During my career, I worked at a soft drink company called Cheerwine. It is a very well-known local brand in North Carolina that had quite a tribe of followers. My role was to get their voices heard and to build credibility in the market. My story telling job was to provide a platform for the passionate loyal Cheerwine drinker to share their quirky love for the cherry flavored soda. My favorite question to ask Cheerwine consumers, to facilitate story telling, is to ask...
 "What role (or job) does Cheerwine play in your life? 
Kids who consumed Cheerwine by the gallon would reveal personal stories of the role that the brand played in their lives. It is a little like anthropology. You find this culture (consumers drinking Cheerwine) and you want to understand what makes them tick.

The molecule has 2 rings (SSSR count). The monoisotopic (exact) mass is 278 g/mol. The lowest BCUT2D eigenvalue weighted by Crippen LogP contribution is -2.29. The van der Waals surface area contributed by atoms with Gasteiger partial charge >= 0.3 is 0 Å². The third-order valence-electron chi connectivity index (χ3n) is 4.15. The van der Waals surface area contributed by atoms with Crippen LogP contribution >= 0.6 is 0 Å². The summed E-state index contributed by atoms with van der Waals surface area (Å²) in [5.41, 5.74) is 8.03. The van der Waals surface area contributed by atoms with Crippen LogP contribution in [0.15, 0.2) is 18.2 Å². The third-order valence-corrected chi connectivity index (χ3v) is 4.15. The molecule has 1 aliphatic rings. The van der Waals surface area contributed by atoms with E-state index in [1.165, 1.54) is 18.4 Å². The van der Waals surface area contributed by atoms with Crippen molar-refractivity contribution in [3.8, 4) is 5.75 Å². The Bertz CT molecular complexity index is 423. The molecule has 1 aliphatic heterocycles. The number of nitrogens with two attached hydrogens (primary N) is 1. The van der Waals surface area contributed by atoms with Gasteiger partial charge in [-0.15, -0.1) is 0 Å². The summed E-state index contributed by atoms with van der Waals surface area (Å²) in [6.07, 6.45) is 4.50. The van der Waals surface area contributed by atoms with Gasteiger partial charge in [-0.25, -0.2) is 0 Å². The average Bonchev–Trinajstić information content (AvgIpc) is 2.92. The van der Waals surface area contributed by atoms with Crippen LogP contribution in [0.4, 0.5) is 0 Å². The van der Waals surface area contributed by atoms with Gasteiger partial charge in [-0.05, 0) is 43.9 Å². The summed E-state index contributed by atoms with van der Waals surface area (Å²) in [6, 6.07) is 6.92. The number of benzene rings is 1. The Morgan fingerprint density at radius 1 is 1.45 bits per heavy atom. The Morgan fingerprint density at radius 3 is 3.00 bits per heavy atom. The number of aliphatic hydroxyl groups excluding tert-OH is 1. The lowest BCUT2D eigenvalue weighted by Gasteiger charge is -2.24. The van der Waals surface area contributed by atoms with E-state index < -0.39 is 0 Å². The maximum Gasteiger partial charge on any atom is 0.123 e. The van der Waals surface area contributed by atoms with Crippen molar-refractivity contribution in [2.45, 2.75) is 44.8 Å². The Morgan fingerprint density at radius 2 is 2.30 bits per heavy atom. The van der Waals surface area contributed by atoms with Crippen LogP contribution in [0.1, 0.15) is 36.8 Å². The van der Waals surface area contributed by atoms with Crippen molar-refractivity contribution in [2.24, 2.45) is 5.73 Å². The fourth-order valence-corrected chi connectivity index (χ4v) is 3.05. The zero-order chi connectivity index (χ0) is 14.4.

The "job" that Cheerwine served for them was to help them through their day as they enjoyed the nectar of North Carolina. It was that moment to pause and catch their breathe. The Cheerwine consumer loves to tell stories about being part of a special tribe that loves the special 'badge of honor' that drinking it gives them. Cheerwine consumers like to be different- not drink the typical cola like Coke or Pepsi and the discovery process of finding the drink is part of the adventure. 

Listening to stories about your brand told by consumers/trade who use your product can help you understand how to build your business.  Facebook is an extraordinary platform for story sharing. Today the Cheerwine page has about 80,000 fans who tell their story. Hats off to my friend Tom Barbitta who now runs their marketing. 

Snapping into a hat filled with fun
Sumo enchanted evening